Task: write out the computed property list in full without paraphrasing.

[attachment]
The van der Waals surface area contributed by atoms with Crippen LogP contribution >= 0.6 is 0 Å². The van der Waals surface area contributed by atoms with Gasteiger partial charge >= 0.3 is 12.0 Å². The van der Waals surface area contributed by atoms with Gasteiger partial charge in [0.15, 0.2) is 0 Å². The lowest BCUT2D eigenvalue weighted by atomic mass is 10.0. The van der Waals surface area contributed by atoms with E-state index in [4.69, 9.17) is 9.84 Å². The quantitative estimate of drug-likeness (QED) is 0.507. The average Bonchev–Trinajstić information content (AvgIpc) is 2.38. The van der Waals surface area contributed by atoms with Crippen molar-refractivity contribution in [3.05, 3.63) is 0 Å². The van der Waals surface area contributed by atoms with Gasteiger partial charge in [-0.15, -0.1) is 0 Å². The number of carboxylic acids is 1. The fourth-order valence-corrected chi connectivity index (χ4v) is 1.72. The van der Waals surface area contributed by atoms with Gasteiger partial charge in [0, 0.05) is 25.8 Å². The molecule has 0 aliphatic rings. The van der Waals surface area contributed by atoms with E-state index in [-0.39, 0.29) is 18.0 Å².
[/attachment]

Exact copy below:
The van der Waals surface area contributed by atoms with Crippen LogP contribution >= 0.6 is 0 Å². The van der Waals surface area contributed by atoms with Gasteiger partial charge >= 0.3 is 12.0 Å². The van der Waals surface area contributed by atoms with Gasteiger partial charge in [0.15, 0.2) is 0 Å². The lowest BCUT2D eigenvalue weighted by atomic mass is 10.0. The van der Waals surface area contributed by atoms with E-state index in [4.69, 9.17) is 9.84 Å². The quantitative estimate of drug-likeness (QED) is 0.507. The average Bonchev–Trinajstić information content (AvgIpc) is 2.38. The van der Waals surface area contributed by atoms with Crippen molar-refractivity contribution in [3.05, 3.63) is 0 Å². The van der Waals surface area contributed by atoms with Gasteiger partial charge in [-0.15, -0.1) is 0 Å². The number of carboxylic acids is 1. The fourth-order valence-corrected chi connectivity index (χ4v) is 1.72. The van der Waals surface area contributed by atoms with Gasteiger partial charge in [0, 0.05) is 25.8 Å². The molecule has 0 aliphatic rings. The van der Waals surface area contributed by atoms with E-state index in [-0.39, 0.29) is 18.0 Å².